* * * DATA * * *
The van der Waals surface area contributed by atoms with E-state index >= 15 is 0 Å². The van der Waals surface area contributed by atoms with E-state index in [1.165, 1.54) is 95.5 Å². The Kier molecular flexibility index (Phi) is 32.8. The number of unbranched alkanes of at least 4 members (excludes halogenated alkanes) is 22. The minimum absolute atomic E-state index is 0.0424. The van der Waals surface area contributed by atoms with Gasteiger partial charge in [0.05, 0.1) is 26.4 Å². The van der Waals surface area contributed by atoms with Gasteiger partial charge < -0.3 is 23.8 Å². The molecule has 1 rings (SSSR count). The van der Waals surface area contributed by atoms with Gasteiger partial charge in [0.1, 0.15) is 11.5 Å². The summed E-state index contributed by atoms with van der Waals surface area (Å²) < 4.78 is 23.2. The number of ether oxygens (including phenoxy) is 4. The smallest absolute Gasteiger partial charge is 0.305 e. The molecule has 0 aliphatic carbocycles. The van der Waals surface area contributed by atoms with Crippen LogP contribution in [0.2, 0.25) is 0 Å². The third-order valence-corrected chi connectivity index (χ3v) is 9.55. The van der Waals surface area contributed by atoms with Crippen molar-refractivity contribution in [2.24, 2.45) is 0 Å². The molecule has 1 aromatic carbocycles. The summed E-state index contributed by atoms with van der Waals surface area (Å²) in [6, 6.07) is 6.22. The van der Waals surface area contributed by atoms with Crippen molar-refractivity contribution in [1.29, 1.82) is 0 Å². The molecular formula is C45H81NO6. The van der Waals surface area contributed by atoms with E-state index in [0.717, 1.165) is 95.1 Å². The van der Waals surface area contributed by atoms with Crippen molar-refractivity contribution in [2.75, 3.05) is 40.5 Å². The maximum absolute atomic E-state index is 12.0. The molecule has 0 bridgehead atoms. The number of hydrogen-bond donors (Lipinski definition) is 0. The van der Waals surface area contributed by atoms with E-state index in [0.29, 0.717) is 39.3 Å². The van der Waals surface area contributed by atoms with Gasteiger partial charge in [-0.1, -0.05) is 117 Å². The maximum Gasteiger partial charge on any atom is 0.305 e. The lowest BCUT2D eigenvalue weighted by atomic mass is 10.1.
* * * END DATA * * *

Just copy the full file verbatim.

The van der Waals surface area contributed by atoms with E-state index >= 15 is 0 Å². The van der Waals surface area contributed by atoms with E-state index in [1.165, 1.54) is 95.5 Å². The Kier molecular flexibility index (Phi) is 32.8. The number of unbranched alkanes of at least 4 members (excludes halogenated alkanes) is 22. The minimum absolute atomic E-state index is 0.0424. The van der Waals surface area contributed by atoms with Gasteiger partial charge in [0.05, 0.1) is 26.4 Å². The van der Waals surface area contributed by atoms with Gasteiger partial charge < -0.3 is 23.8 Å². The molecule has 1 rings (SSSR count). The van der Waals surface area contributed by atoms with Gasteiger partial charge in [0.1, 0.15) is 11.5 Å². The summed E-state index contributed by atoms with van der Waals surface area (Å²) < 4.78 is 23.2. The number of ether oxygens (including phenoxy) is 4. The smallest absolute Gasteiger partial charge is 0.305 e. The molecule has 0 aliphatic carbocycles. The van der Waals surface area contributed by atoms with Crippen LogP contribution in [0.2, 0.25) is 0 Å². The third-order valence-corrected chi connectivity index (χ3v) is 9.55. The van der Waals surface area contributed by atoms with Crippen molar-refractivity contribution in [2.24, 2.45) is 0 Å². The molecule has 1 aromatic carbocycles. The summed E-state index contributed by atoms with van der Waals surface area (Å²) in [6, 6.07) is 6.22. The van der Waals surface area contributed by atoms with Crippen molar-refractivity contribution in [1.29, 1.82) is 0 Å². The molecular formula is C45H81NO6. The van der Waals surface area contributed by atoms with E-state index in [0.717, 1.165) is 95.1 Å². The van der Waals surface area contributed by atoms with Crippen molar-refractivity contribution in [2.75, 3.05) is 40.5 Å². The maximum absolute atomic E-state index is 12.0. The molecule has 0 bridgehead atoms. The number of hydrogen-bond donors (Lipinski definition) is 0. The van der Waals surface area contributed by atoms with E-state index in [0.29, 0.717) is 39.3 Å². The van der Waals surface area contributed by atoms with Gasteiger partial charge in [-0.1, -0.05) is 117 Å². The maximum Gasteiger partial charge on any atom is 0.305 e. The lowest BCUT2D eigenvalue weighted by atomic mass is 10.1.